Chevalier, Tracy. 2009. Remarkable Creatures. Penguin: London. ISBN 978-0-452-29672-5 (paperback). 310 pages, brief bibliography.
The Birth of Modern Science
Remarkable Creatures is the fictional recreation of the relationship between two real British women who played important roles in the birth of paleontological science in the early decades of the 19th century. Elizabeth Philpot was an educated, middle class spinster exiled to Britain's south coast when her family couldn't support her in London; Mary Anning was twenty years younger and a working class woman who supported her own family by collecting fossils. They met about 1815 on the Dorsetshire beaches between Lyme and Charmouth their they practiced their mutual obsessions.
Together, Anning and Philpot discovered fossils of extinct fish and dinosaurs, fossils that became a part of the collections used by Georges Cuvier, Charles Lyell, Louis Agassiz and other male paleontologists to create the science of paleonotology. Anning, Chevalier tells us in a postscript, discovered the first complete pterodactyl in Great Britain; today, their collections can be found in the natural history museums of London, Paris and Oxford.
Remarkable Creatures: Bottom Line
Many books have been written about Mary Anning, who was truly an important collector of fossils in these last decades before Darwin's treatise on evolution was published. In contrast to these primarily biographical records, Remarkable Creatures provides us with an image of the social environment in which paleontology arose. That environment relied on the investigations of these two women but did not allow them access into the Geological Society.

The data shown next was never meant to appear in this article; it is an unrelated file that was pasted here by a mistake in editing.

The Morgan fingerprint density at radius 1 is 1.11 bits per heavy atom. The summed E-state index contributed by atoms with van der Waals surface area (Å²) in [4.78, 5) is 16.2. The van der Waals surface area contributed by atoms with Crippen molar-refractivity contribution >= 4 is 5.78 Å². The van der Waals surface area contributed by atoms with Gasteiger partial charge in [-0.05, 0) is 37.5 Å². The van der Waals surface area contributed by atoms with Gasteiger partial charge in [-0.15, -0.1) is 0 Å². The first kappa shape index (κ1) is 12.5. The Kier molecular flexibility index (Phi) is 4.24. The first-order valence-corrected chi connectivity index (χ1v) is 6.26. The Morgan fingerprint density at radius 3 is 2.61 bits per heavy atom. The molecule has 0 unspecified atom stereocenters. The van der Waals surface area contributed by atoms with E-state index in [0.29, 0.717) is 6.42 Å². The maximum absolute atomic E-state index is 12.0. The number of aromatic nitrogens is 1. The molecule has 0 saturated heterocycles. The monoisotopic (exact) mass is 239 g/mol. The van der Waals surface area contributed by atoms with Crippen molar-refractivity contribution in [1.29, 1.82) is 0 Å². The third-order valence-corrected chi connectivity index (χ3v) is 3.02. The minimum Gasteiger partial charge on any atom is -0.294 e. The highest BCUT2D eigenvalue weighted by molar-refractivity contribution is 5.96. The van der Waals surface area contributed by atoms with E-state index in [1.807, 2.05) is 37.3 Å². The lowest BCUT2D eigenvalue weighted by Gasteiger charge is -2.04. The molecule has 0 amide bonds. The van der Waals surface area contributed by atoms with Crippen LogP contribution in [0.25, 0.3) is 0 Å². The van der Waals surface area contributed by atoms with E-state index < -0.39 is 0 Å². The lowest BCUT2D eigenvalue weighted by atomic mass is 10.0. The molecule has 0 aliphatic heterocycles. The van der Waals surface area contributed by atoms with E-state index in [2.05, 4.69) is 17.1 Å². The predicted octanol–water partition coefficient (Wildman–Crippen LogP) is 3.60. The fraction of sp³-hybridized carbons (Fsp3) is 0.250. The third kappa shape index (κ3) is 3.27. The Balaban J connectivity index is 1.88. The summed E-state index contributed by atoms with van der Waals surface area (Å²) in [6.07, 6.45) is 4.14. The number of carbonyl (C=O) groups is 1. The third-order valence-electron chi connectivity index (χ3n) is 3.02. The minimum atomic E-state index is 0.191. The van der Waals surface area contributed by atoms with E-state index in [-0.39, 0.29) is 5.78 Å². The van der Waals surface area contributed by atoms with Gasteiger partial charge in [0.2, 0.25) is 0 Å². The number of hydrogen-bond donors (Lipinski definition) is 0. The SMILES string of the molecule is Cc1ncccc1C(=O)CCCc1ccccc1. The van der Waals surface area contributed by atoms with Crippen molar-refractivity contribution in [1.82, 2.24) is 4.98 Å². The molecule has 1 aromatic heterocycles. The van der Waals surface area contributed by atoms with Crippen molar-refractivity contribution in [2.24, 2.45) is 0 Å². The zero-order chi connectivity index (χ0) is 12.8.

If I have one criticism, it is an odd one, given the topic: it's difficult to track time within the context of the book. Anning and Philpot were friends for some 35 years; that span of time isn't easily reflected within the novel. However, Chevalier herself points to the necessary telescoping of time in her postscript.
Remarkable Creatures is a work of fiction, but it does give the reader an insight into the history of paleontology (and thus archaeology), bh presenting a facsimile of the society in which paleontology (and evolutionary science) began, from the vantage point of two remarkable women forever on the outside, but clearly fundamental to the creation of modern science.
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